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  • /sup 238/Pu-substituted cubic zirconolite (CaPuTi/sub 2/O/sub 7/) was stored at ambient temperature, 575/sup 0/ K, and 875/sup 0/ K until alpha decay doses of 2.4 to 3.6 x 10/sup 25//m/sup 3/ had been accumulated. The ambient temperature material swelled to a saturation value of 5.5 vol %, and the originally crystalline structure was transformed to one with an amorphous matrix and small domains that had retained their crystallinity. At 575/sup 0/ K, lesser amounts of swelling (4.1 vol %) and transformation were observed, reflecting concurrent partial recovery. The material held at 875/sup 0/ K remained crystalline, swelled only 0.4 volmore » %, and exhibited formation of isolated defect clusters. 5 figures.« less
  • The zirconolite phase of SYNROC nuclear waste was fabricated with 5 mol % /sup 238/PuO/sub 2/ substituted for a like amount of ZrO/sub 2/, in order to induce self-irradiation damage. The resulting product exhibited a matrix of monoclinic zirconolite containing approx. 3.8 mol % PuO/sub 2/ along with roughly 20 vol % of the cubic polymorph with approximately twice the PuO/sub 2/ content of the matrix. After a dose of 2.1 x 10/sup 25/ ..cap alpha.. decays/m/sup 3/ at room temperature (800 days' storage), swelling reached 5.5 vol % and neared saturation. The monoclinic phase became x-ray metamict at approx.more » 1.0 x 10/sup 25/ ..cap alpha../m/sup 3/ after slight atomic rearrangement within the crystalline material. Periodic TEM examination revealed a gradual evolution from the crystalline state to an amorphous condition with residual crystallites, consistent with a model involving conversion by alpha recoil tracks. Optical metallography showed extensive microcracking, attributed to differences in swelling rates of the two zirconolite polymorphs. 7 figures.« less
  • Neutron irradiation was used to simulate alpha-decay damage in zirconolite, resulting in a transformation from the crystalline to the amorphous state at doses of 4--25 {times} 10{sup 19} n/cm{sup 2} (E {ge} 1 MeV). With increasing dose, the radiation damage microstructures resemble damage caused by: (1) alpha-decay of {sup 232}Th and {sup 238}U in natural zirconolites, (2) alpha-decay of {sup 238}Pu or {sup 244}Cm in synthetic samples, and (3) collision cascades in samples irradiated with heavy ions. Heavily damaged zirconolite recovers to a defect fluorite phase on annealing at temperatures up to 1,000 C. The main stage of structural recoverymore » was found to occur at temperatures of 600--800 C. The microstructures after heating depend on the initial level of damage: zirconolite grains with low to moderate levels of damage anneal to imperfect single crystals, whereas heavily damaged grains recrystallize to a polycrystalline microstructure. Complications encountered in this work include the production of fission tracks (due to trace amounts of U) and a non-uniform distribution of damage at higher dose levels (possibly due to electron beam heating).« less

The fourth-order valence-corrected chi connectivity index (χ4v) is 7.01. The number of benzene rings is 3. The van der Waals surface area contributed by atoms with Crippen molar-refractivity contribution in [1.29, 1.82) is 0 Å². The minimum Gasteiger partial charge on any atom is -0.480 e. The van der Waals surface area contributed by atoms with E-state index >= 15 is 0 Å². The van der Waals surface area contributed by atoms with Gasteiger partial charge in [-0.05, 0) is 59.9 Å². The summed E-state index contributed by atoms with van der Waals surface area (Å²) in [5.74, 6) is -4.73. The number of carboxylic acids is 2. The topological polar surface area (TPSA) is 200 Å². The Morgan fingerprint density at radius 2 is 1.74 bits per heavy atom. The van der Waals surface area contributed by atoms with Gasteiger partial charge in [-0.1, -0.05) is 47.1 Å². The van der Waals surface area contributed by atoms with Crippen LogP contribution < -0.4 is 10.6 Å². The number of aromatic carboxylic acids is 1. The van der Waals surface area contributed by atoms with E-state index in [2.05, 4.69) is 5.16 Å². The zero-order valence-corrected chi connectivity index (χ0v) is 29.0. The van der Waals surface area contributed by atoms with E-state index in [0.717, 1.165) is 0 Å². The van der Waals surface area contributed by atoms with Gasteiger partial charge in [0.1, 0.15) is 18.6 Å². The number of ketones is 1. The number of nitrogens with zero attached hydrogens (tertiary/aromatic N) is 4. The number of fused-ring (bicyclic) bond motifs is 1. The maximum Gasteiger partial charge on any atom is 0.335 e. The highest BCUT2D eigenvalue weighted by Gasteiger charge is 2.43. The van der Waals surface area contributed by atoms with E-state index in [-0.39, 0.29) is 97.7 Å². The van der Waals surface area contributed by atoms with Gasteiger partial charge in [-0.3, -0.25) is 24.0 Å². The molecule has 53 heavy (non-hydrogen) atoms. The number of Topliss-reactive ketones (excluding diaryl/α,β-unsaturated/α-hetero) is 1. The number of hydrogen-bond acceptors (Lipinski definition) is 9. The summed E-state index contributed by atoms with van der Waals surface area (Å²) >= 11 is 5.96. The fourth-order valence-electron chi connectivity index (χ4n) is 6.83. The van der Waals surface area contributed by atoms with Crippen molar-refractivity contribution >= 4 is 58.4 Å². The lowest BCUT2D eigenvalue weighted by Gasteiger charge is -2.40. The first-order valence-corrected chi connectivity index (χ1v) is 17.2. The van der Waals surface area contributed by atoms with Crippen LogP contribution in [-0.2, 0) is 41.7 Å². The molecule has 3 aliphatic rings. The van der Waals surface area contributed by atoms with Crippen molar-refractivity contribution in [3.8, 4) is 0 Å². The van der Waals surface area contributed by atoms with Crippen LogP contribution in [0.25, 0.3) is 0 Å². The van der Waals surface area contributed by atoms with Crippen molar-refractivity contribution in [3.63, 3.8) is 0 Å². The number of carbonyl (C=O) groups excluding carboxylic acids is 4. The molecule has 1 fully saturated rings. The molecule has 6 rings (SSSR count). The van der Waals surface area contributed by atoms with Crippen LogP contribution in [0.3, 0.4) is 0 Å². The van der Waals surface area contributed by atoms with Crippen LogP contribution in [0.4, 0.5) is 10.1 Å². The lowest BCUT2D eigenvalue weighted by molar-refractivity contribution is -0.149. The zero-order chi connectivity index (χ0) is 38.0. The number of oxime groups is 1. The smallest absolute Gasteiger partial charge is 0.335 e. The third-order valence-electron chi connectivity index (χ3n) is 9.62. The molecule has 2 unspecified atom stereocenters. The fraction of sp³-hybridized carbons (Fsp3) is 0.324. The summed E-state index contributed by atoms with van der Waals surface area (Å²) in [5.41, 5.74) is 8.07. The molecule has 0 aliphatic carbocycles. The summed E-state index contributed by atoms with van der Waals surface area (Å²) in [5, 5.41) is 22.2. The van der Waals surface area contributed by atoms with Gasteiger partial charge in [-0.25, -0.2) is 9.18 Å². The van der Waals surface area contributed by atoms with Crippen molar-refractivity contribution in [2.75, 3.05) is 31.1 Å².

• Zirconolite (CaZrTi{sub 2}O{sub 7}) is the major host phase for actinides in Synroc, a promising waste form for the immobilization of high-level radioactive waste. The effect of radiation damage on the structure and durability of zirconolite are important to predictive modeling of zirconolite`s behavior in the repository environment and risk assessment. In this study, radiation damage effects in zirconolite were investigated by irradiating samples with 1.5 MeV Kr{sup +} ions using the HVEM-Tandem at Argonne National Laboratory (ANL) and energy loss electron spectroscopy (EELS). The HVEM-Tandem consists of a modified AEI high voltage transmission electron microscope interfaced to a 2more » MV tandem ion accelerator. EELS spectra were collected using a Philips 420 TEM, operated at 120 kV, fitted with a Gatan Model 607 Serial EELS. EELS data were recorded at resolutions of {approximately} 1.0 eV and at a dispersion of about {approximately} 0.25 eV. Selected area diffraction patterns (SADs) of individual grains of various zirconolites were monitored as a function of dose to establish the critical dose for amorphization (D{sub c}). The authors found that (1) D{sub c}(zirconolite) is independent of the atomic weight of dopants in zirconolite and the mean atomic weight of the sample and that (2) the Bragg reflections in SAD patterns which persist to the highest doses are firstly those resulting from the fluorite sublattice and secondly the four (110)-type reflections which lie on the innermost of the two diffuse rings representative of amorphous zirconolite.« less